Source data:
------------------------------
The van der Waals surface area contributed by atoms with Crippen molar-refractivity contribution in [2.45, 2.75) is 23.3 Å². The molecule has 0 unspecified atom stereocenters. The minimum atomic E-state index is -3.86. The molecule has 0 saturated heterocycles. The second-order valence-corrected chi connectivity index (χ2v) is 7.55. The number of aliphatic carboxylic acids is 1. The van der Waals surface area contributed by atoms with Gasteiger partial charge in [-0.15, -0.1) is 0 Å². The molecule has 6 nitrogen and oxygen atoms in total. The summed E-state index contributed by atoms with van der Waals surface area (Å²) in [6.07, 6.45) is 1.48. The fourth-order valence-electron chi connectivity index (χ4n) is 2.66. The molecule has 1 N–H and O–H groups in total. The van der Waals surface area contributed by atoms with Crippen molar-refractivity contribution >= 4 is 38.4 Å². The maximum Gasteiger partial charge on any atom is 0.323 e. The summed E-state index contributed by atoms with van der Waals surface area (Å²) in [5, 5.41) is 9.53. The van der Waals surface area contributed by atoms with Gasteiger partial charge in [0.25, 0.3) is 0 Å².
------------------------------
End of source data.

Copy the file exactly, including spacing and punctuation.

The van der Waals surface area contributed by atoms with Crippen molar-refractivity contribution in [2.45, 2.75) is 23.3 Å². The molecule has 0 unspecified atom stereocenters. The minimum atomic E-state index is -3.86. The molecule has 0 saturated heterocycles. The second-order valence-corrected chi connectivity index (χ2v) is 7.55. The number of aliphatic carboxylic acids is 1. The van der Waals surface area contributed by atoms with Gasteiger partial charge in [-0.15, -0.1) is 0 Å². The molecule has 6 nitrogen and oxygen atoms in total. The summed E-state index contributed by atoms with van der Waals surface area (Å²) in [6.07, 6.45) is 1.48. The fourth-order valence-electron chi connectivity index (χ4n) is 2.66. The molecule has 1 N–H and O–H groups in total. The van der Waals surface area contributed by atoms with Crippen molar-refractivity contribution >= 4 is 38.4 Å². The maximum Gasteiger partial charge on any atom is 0.323 e. The summed E-state index contributed by atoms with van der Waals surface area (Å²) in [5, 5.41) is 9.53. The van der Waals surface area contributed by atoms with Gasteiger partial charge in [0.25, 0.3) is 0 Å².